A means for changing the appearance of the indicator when the bacterial metabolite, toxin, secretion, or other contamination condition, such as temperature abuse, is present in the vapors, gases or juices from the food, is provided to indicate that the food is contaminated. In one embodiment of the invention, the means for changing the appearance of the indicator comprises a labeled antibody that dissociates from the substrate in the presence of a bacterial metabolite, toxin, secretion, or other condition indicative of contamination. In another embodiment, the means for changing the appearance of the indicator comprises a labeled antibody that binds to the substrate in the presence of a bacterial metabolite, toxin, or other condition indicative of contamination. In another embodiment the change in appearance of the of the indicator results in a change in a bar code symbol or other coded indicia, words, or symbols. The change in the bar code symbol may either cause the bar code indicia to appear or disappear.
Other substances may be used in lieu of labeled antibodies as the means for changing the appearance of the indicator. For instance, a deoxyribonucleic acid (DNA) probe, or a ribonucleic acid (RNA) probe directed to nucleotide sequences of the microbial toxin, or to nucleotide sequences of the contaminating microorganism, itself, or further still, to nucleotide sequences of antigens secreted by the contaminating microorganism may be used.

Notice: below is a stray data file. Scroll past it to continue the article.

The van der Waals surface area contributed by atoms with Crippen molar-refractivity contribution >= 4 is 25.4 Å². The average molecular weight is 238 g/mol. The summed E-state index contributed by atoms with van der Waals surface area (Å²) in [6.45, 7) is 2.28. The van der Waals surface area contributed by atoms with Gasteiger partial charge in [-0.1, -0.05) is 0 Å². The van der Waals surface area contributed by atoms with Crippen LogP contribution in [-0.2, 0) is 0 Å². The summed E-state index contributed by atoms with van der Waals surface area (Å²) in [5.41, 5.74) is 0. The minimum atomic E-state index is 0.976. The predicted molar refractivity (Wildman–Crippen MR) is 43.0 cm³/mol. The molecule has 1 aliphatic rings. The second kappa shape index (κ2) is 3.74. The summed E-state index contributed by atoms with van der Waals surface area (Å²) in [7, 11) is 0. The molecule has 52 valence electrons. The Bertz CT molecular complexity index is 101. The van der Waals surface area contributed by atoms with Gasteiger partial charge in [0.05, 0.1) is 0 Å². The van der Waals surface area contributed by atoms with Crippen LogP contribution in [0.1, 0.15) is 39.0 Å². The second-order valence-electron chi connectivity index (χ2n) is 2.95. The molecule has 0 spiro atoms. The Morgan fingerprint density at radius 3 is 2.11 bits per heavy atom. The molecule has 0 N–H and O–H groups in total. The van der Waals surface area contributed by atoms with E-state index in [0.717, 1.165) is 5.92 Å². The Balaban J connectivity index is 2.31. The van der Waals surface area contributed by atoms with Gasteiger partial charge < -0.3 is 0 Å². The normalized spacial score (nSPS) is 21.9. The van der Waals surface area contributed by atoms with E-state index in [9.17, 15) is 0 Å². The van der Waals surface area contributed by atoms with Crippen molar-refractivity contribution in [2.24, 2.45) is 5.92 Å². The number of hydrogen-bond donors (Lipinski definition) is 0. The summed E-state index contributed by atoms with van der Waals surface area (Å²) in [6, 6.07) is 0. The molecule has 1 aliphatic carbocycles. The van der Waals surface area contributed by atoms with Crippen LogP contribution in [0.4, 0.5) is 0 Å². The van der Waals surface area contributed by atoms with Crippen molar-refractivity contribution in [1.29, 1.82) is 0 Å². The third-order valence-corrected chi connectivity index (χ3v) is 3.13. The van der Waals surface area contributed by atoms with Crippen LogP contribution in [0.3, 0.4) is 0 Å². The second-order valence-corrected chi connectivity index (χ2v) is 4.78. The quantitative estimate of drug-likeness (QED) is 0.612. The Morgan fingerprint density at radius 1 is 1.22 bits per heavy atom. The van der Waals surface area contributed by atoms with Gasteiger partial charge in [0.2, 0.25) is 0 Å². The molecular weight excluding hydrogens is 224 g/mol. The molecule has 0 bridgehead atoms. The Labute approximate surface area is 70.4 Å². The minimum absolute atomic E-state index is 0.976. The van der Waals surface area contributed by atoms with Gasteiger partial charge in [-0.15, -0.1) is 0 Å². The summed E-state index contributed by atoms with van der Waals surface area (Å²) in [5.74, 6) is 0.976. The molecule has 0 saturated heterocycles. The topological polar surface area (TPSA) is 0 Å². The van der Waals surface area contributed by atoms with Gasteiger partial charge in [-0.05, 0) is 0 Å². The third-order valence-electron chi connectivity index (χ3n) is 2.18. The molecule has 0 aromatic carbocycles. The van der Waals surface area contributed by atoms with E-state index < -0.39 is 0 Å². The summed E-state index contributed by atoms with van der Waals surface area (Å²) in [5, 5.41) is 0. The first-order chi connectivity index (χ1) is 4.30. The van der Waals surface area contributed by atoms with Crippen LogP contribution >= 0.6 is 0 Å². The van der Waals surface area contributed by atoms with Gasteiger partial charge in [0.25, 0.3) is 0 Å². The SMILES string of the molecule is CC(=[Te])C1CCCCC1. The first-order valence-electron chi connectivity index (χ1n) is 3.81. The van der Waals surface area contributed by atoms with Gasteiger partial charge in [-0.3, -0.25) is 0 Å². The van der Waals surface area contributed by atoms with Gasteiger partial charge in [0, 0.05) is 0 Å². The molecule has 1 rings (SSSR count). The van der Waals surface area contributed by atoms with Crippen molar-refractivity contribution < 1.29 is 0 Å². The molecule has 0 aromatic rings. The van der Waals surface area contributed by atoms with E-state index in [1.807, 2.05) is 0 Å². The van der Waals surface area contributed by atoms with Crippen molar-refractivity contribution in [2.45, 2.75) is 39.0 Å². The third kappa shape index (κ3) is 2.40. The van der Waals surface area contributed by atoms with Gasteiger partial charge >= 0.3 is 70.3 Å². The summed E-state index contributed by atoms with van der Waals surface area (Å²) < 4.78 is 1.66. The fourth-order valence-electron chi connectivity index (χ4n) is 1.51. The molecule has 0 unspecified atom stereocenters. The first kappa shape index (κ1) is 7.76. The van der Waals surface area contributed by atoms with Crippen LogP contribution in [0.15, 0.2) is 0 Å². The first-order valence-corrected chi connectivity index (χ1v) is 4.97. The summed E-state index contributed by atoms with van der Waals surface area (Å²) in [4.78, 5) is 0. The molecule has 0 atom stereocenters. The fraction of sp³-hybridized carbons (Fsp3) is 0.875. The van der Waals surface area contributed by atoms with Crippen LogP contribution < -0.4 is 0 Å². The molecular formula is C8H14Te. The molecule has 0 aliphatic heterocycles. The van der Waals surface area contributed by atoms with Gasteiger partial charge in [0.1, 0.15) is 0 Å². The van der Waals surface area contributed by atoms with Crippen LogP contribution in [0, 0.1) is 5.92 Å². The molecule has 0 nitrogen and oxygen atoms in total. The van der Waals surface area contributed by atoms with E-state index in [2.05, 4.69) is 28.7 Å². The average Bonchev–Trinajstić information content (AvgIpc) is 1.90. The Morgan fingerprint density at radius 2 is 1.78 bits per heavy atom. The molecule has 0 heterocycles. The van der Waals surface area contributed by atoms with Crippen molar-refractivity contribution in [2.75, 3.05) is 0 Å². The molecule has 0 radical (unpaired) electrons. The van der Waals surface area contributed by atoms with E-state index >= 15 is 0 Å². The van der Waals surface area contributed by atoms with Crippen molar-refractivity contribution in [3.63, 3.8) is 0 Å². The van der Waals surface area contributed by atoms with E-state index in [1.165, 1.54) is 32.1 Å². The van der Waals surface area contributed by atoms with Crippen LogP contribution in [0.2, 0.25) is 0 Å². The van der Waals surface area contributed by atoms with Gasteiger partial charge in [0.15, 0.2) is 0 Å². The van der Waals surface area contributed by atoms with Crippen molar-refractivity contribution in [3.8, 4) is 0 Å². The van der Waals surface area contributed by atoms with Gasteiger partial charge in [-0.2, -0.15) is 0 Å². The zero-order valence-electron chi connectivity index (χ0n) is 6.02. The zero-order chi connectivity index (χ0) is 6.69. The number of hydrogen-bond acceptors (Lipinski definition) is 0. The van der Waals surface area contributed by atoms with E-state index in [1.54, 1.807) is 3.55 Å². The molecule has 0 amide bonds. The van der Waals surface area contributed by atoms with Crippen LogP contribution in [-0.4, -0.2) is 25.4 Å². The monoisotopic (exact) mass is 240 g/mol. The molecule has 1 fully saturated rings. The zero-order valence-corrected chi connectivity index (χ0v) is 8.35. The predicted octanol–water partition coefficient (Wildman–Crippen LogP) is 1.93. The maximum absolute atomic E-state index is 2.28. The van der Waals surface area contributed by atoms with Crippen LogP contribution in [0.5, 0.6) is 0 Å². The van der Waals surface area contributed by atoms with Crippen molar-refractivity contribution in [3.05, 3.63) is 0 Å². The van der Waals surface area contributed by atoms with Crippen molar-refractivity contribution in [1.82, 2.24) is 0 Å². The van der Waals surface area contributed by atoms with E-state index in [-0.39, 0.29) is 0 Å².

In a further embodiment, a time-temperature indicator may be used to detect the presence of bacterial metabolites that have resulted from temperature abuse of the food product. The use of time-temperature indicators to detect temperature abuse of the food product in terms of bacterial growth is well known in the art. Typically, a time-temperature indicator employs enzymatic color indicators to show the amount of temperature exposure of the food product as evidenced by the pH change from a set basal limit. (See Blixt, et al., An Enzymatic Time/Temperature Device for Monitoring the Handling of Perishable Commodities, Dev. Biol. Stand., 36:237–41 (1976), which is hereby incorporated by reference as if fully set forth herein.)
In a yet further embodiment of the invention, the means for changing the appearance of the indicator may comprise a volatile gas sensor, capable of detecting the presence of volatile gases such as carbon dioxide, hydrogen gas, ammonia, organic acids, and nitrite intermediates in the vapors and gases from the food.